With over 1,400 retail liquor outlets serving a population a quarter the size of Pennsylvania's, do you know what else Iowa has? Less underage binge drinking, lower DUI fatalities (in both legal and underage drinkers), and lower DUI arrests.

What is the lesson of looking at Iowa? Simple. We don't need the PLCB: they're not convenient, they're not helping alcohol safety, and as we've been telling you for years, when you look at the entire financial picture, they aren't even making the state any money over and above the taxes that a private system could collect.

PRIVATIZE. It just makes sense.

Monday, October 24, 2016

"Flexible pricing" means someone's getting screwed again

Is four bottles of wine worth the screwing we're going to get from flexible pricing?

Oh, my pricing is flexible. You bet, Slick.
Ever since the State Store clerk's union and its president (Wendell W. "Windy Wendy" Young IV), the Democrats who do their bidding in the Legislature (yeah, they do, and if there's a Democratic legislator who can give me a real reason for keeping the State Stores other than "it gets me lots of campaign cash from the unions," they'll be the first one), and syndicalist economists put forth their plans for the "modernization" of the police-enforced monopoly of the PLCB, one thing has been the hidden poison in the sweet candy of concessions, the coiled and sharpened spring waiting to slash out of the intricately-ticking machinery of "improvement" and slice open our wallets — "Flexible pricing."

Whenever the laundry list of proposals came out — more stores open on Sundays, open later, hiring outside Civil Service rules (so they could hire some less dead wood) — flexible pricing was always there, about five or six bullets down the list, promising to break prices free of the mandated mark-up so that they could give us lower prices! Except it didn't say "lower pricing," it said "flexible pricing," and we told you over and over again, "flexible pricing," in the PLCB's control, was only going to "flex" in one direction: UP. 

Well, they got it, when Senator McIlhinney laid his latest mutated liquor bill on us, and Speaker Turzai signed off on it (there were some good things in there, but whether they were worth the cost...), and The Wolf Who Walks Like A Man signed it. Hurray! Free at last...a little!

Remember: Wendy said to look concerned.
But... Flexible pricing, guys! Hot damn!
And Wendell cried and pounded the podium, and told us that allowing supermarkets to sell wine was the beginning of the end, death by a thousand cuts...but he must have been smiling as he turned away from the cameras, a secret, villainous smile, because the PLCB and the union got the flexible pricing they wanted. It was limited to the 150 best-selling products (which is where most of the money comes from anyway), and it cost them a tiny little slice of their monopoly, allowing licensees to sell no more than four bottles of wine at a time (at prices guaranteed to be higher than the State Stores, because they had to be bought from the PLCB wholesale monopoly at rigged prices).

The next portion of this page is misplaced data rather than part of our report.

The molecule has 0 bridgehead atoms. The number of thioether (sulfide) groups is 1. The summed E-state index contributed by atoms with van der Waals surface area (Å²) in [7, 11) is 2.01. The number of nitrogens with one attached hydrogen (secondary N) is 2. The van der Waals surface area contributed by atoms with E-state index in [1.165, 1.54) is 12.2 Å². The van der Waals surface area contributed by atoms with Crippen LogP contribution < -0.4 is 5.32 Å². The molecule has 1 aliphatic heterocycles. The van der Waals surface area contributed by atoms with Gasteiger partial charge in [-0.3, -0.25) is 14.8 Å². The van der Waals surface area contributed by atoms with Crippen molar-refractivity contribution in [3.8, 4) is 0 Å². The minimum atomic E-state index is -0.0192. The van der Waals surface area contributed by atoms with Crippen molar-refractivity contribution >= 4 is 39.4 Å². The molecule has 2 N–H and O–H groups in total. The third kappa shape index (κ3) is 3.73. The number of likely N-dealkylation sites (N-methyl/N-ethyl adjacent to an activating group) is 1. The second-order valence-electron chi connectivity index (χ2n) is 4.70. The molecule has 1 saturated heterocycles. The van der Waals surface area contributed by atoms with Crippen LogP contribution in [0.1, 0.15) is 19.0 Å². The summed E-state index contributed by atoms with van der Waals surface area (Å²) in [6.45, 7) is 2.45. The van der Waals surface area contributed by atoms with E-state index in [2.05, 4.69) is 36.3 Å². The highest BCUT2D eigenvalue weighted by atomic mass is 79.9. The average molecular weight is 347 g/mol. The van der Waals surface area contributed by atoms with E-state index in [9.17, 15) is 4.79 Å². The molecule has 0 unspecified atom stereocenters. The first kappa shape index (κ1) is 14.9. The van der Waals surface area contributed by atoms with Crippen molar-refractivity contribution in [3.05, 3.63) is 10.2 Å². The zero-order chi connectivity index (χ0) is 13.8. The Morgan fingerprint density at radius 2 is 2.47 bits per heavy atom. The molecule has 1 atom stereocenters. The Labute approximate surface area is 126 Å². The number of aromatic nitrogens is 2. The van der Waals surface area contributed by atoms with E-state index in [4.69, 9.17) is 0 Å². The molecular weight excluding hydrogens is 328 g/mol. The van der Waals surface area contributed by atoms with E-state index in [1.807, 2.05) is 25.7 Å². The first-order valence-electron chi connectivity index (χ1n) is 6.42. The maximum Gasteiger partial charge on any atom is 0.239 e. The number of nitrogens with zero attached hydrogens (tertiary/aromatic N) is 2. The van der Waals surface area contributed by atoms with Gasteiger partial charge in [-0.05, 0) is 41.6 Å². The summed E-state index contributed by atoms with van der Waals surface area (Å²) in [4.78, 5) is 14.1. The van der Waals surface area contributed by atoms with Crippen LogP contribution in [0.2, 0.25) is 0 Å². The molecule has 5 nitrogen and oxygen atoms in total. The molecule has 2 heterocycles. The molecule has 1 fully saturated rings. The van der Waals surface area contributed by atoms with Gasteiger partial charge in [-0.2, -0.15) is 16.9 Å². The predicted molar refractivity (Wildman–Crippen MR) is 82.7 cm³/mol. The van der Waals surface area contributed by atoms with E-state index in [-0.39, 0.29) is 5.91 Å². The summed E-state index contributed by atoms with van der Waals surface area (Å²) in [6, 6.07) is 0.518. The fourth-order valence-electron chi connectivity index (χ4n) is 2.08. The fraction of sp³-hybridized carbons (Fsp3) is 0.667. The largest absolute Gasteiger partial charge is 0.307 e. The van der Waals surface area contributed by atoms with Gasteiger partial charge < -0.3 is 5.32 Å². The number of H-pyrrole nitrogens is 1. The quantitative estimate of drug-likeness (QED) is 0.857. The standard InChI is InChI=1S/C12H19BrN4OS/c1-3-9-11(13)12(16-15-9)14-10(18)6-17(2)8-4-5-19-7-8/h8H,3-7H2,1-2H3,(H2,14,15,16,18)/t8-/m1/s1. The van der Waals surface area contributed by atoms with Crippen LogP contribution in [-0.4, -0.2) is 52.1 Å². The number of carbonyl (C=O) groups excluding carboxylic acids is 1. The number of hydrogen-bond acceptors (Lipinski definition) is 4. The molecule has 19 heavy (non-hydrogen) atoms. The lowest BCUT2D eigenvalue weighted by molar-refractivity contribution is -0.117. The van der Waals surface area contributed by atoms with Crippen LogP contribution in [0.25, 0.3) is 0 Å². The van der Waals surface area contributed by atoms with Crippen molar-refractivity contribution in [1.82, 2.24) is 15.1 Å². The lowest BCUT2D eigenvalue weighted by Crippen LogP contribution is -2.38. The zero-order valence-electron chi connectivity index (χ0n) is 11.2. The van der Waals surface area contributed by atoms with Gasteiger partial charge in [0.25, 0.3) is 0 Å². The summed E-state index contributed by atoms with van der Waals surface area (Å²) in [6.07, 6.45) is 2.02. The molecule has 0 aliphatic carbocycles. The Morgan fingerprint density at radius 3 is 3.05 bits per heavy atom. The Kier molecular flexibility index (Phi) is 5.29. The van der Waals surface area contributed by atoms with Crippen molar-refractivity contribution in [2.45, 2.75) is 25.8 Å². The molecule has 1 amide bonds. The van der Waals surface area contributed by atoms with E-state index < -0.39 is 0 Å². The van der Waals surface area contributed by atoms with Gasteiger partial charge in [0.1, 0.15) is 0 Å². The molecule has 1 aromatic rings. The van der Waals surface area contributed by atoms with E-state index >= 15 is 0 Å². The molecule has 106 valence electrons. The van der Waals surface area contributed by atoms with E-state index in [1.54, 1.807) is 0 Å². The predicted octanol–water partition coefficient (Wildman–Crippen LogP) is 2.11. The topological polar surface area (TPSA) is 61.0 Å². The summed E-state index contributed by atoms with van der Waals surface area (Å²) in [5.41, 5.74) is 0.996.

But it was worth it to Wendell and his yellow-shirted minions in the PLCB. Now journalists across the state are finally waking up to what we told you years ago: flexible pricing means we're getting screwed. Again. The PLCB is finally using their long-heralded buying power to hammer down the price to them, but you'll never see a dime of that. Have a look. 
The Pittsburgh TribLIVE, October 5th: "Pa. LCB accused of using new 'flexible pricing' law to boost profits" — "Privately, though, wine and spirits officials said the LCB asked for specific percentage cuts in cost but without saying what markup would then be applied. That strategy means suppliers wouldn't know what the final shelf price would be for shoppers." 
Harrisburg PennLIVE, October 19: "Lawmakers need to go back and include liquor in 'liquor reform'" — "We urge the state to forego what it euphemistically calls "flexible pricing" for another two years. We urge the General Assembly to finish the job and complete privatization.
Harrisburg PennLIVE, October 18 — "Here's how Pennsylvanians got hoodwinked by booze 'modernization'" — "The provision, known as flexible pricing, isn't likely to be very satisfying to anyone who shops for wine or spirits in Pennsylvania. It gives the Pennsylvania Liquor Control Board (PLCB) the ability to manipulate price, something it has long desired as a way of raising revenues."